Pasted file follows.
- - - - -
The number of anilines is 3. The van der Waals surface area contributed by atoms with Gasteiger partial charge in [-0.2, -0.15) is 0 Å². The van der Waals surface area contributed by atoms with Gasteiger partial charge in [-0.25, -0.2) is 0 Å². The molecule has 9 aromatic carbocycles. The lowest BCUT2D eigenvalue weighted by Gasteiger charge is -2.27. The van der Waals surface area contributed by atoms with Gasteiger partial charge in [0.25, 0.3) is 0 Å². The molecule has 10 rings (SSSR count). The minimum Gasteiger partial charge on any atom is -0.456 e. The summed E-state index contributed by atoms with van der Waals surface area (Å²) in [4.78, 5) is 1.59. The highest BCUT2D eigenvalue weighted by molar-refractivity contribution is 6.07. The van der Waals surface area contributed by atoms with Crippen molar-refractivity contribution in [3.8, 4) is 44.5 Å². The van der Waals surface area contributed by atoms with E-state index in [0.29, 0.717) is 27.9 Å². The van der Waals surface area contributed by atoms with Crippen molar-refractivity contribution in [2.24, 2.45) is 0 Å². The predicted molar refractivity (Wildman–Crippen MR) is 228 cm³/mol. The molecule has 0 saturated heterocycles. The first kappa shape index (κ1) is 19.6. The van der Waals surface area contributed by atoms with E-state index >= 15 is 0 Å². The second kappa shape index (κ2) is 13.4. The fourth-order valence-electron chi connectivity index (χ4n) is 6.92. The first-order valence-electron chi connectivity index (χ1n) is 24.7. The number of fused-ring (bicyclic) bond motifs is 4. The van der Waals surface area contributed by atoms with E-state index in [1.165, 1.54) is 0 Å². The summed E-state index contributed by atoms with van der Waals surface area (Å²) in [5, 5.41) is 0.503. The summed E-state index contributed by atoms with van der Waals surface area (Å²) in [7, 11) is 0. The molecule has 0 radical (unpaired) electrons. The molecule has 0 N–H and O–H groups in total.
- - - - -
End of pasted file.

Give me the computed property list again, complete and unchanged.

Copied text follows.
The number of anilines is 3. The van der Waals surface area contributed by atoms with Gasteiger partial charge in [-0.2, -0.15) is 0 Å². The van der Waals surface area contributed by atoms with Gasteiger partial charge in [-0.25, -0.2) is 0 Å². The molecule has 9 aromatic carbocycles. The lowest BCUT2D eigenvalue weighted by Gasteiger charge is -2.27. The van der Waals surface area contributed by atoms with Gasteiger partial charge in [0.25, 0.3) is 0 Å². The molecule has 10 rings (SSSR count). The minimum Gasteiger partial charge on any atom is -0.456 e. The summed E-state index contributed by atoms with van der Waals surface area (Å²) in [4.78, 5) is 1.59. The highest BCUT2D eigenvalue weighted by molar-refractivity contribution is 6.07. The van der Waals surface area contributed by atoms with Crippen molar-refractivity contribution in [3.8, 4) is 44.5 Å². The van der Waals surface area contributed by atoms with E-state index in [0.29, 0.717) is 27.9 Å². The van der Waals surface area contributed by atoms with Crippen molar-refractivity contribution in [2.24, 2.45) is 0 Å². The predicted molar refractivity (Wildman–Crippen MR) is 228 cm³/mol. The molecule has 0 saturated heterocycles. The first kappa shape index (κ1) is 19.6. The van der Waals surface area contributed by atoms with E-state index >= 15 is 0 Å². The second kappa shape index (κ2) is 13.4. The fourth-order valence-electron chi connectivity index (χ4n) is 6.92. The first-order valence-electron chi connectivity index (χ1n) is 24.7. The number of fused-ring (bicyclic) bond motifs is 4. The van der Waals surface area contributed by atoms with E-state index in [1.165, 1.54) is 0 Å². The summed E-state index contributed by atoms with van der Waals surface area (Å²) in [5, 5.41) is 0.503. The summed E-state index contributed by atoms with van der Waals surface area (Å²) in [7, 11) is 0. The molecule has 0 radical (unpaired) electrons. The molecule has 0 N–H and O–H groups in total.